By the estimate of Avocados From Mexico, which markets Mexico-grown fruit in the U.S., half of Mexico’s avocado production never leaves the country.
How much goes to the U.S. sometimes depends on the strength of Mexico’s domestic market, said Gary Caloroso, marketing director with Giumarra Agricom and Giumarra Borquez in Escondido, Calif.
“At the end of the day, market prices for Mexican avocados shipped into the United States are determined by the amount of actual supply and demand in our marketplace,” he said.
Mexico’s market, in effect, creates a floor price for product, said Rob Wedin, vice president of sales and marketing with Santa Paula, Calif.-based Calavo Growers Inc.
“Consumption there is very high,” he said.
It’s an economic positive for everyone to keep prices in check and simultaneously channel product to a large domestic market, Wedin said.
However, the floor price is sometimes too high for some Mexico consumers, said Giovanni Cavaletto, vice president of operations with Riverside, Calif.-based Index Fresh Inc.
“As avocados have become more expensive, there have been periods where per-capita consumption has decreased in Mexico,” Cavaletto said. “In certain months it’s become more expensive even than meat.”
Mexico’s per-capita consumption of avocados has been as high as 18 pounds in recent years, compared to 4 or 5 pounds in the U.S., Cavaletto said.
Mexico’s consumption likely has fallen off, but marketers need not be overly concerned, he said.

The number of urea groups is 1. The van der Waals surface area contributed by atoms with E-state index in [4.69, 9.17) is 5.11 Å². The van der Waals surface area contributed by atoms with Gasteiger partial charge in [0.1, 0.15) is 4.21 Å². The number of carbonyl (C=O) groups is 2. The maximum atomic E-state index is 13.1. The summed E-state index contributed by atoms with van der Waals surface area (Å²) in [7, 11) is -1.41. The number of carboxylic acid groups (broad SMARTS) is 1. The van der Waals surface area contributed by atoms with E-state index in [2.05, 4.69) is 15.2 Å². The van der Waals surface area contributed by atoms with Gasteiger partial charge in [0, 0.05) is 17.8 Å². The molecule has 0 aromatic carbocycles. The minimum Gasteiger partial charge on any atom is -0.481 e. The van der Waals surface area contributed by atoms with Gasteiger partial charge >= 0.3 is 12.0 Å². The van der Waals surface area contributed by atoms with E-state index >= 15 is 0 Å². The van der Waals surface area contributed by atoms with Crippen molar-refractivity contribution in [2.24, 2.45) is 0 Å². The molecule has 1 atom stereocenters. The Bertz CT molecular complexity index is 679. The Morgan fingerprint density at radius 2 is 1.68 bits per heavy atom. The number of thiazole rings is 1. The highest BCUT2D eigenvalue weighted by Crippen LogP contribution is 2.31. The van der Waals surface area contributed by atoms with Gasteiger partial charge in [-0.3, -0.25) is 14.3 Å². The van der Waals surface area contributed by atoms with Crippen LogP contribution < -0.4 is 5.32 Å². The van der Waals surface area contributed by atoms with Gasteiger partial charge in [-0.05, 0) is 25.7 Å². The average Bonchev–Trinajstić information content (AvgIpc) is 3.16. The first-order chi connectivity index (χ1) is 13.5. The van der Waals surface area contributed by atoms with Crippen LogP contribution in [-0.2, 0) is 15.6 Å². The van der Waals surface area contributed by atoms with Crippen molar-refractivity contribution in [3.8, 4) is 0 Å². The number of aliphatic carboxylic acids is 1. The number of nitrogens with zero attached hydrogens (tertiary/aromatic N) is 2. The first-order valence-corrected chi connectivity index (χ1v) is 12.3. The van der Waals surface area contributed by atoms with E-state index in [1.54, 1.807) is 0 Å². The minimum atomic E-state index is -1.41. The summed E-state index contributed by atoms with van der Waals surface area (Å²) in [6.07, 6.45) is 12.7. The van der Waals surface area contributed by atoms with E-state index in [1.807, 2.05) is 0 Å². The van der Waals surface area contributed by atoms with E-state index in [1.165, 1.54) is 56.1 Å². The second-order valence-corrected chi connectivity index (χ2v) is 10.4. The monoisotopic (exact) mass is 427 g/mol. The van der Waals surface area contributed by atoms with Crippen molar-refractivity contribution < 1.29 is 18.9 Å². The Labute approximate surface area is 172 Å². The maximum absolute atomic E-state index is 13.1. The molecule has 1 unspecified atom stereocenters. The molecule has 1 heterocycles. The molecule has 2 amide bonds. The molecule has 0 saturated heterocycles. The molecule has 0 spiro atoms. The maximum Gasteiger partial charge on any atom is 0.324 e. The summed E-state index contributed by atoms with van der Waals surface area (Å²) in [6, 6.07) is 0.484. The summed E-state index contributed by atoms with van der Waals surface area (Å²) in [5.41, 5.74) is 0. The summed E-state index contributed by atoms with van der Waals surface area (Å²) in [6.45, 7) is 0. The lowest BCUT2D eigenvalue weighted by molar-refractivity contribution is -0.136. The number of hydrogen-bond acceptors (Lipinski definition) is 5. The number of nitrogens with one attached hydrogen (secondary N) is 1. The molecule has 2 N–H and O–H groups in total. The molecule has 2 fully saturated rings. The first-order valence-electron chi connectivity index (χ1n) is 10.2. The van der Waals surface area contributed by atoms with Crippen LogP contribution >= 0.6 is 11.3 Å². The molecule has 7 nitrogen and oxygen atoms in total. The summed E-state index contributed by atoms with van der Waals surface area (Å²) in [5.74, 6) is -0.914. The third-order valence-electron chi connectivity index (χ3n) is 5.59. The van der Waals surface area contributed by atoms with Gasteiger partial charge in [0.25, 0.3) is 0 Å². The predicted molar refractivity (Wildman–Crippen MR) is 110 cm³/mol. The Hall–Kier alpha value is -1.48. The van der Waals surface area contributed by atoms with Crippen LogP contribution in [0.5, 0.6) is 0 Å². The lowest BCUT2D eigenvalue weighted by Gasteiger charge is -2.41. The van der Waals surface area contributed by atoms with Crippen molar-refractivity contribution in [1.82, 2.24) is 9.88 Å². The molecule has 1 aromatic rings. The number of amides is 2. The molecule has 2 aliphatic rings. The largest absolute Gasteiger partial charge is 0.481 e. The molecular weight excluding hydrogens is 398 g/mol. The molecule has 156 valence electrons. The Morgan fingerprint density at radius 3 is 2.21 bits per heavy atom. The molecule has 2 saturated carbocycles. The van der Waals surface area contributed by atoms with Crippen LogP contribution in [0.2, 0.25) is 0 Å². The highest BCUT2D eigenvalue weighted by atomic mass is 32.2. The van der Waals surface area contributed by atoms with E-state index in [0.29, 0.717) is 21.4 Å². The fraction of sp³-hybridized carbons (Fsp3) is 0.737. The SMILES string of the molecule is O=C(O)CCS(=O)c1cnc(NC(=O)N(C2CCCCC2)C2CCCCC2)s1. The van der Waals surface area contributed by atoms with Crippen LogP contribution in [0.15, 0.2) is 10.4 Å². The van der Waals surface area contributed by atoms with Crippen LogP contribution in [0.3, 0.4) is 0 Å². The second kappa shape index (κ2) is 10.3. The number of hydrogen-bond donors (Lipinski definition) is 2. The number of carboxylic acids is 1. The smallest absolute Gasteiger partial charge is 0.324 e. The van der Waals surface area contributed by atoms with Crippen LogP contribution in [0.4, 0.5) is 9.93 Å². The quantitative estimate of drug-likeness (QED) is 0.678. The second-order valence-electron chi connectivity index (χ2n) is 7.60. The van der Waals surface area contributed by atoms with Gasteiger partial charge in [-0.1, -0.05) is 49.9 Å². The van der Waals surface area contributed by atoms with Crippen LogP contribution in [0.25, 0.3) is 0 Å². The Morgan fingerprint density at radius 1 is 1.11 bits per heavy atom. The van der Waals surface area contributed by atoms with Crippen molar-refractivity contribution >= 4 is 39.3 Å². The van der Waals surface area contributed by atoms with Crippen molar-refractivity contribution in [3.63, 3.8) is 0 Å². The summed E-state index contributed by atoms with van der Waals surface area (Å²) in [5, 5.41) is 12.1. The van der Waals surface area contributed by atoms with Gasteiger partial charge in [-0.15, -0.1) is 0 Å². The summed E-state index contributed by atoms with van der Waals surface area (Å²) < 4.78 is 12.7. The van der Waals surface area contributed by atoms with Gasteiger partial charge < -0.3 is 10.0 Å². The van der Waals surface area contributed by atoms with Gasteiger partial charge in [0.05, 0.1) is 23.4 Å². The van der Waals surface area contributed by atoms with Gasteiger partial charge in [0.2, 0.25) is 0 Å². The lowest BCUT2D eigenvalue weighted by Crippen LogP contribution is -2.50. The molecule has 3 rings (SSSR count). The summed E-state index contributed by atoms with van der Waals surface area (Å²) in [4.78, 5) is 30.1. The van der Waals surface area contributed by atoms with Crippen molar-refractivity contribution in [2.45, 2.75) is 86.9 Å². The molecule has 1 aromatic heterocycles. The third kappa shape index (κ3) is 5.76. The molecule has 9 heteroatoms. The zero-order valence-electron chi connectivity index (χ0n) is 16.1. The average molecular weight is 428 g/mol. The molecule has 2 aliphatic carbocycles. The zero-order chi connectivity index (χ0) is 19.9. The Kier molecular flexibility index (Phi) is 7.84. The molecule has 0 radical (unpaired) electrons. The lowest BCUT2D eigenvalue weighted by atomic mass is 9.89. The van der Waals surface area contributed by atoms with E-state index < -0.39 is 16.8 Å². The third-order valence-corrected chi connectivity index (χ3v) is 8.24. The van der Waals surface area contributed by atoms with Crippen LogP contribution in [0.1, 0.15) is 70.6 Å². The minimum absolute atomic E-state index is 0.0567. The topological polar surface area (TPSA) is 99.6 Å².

After all, there’s plenty of room for growth in the U.S., he said.
“We’re in half the households right now and far less than half the menus across the country,” he said.
“That’s what all these promotion agencies are working hard to change — the perception that avocados are only for guacamole to winter salads and eggs.”
There’s room for growth in Mexico’s market, too, said Patrick Lucy, salesman with Fallbrook, Calif.-based Del Rey Avocado Co. Inc.
“It’s good, but I think it can get better,” he said.
Mexico seems to be a particularly strong market for small-sized fruit, in the 60-80 range, Lucy said.
“I know in the past avocados were kind of expensive down there, and I think it’s something they’re working on,” he said.
Mexicans’ demand for avocados is important, but so is demand from other countries, said Dave Fausset, sales and category manager with Oxnard, Calif.-based Mission Produce Inc.
“The bottom line is the fruit has such demand in other countries,” Fausset said.
There are limits on how much fruit can go to domestic customers, he said.
“If you have that demand out there, the domestic market is going to have to pay (the) price,” he said.
“It used to be Mexican consumption was at 25 pounds per capita because there was a lot of non-certified fruit, but as more growers have gotten certified, that has shrunk supplies.”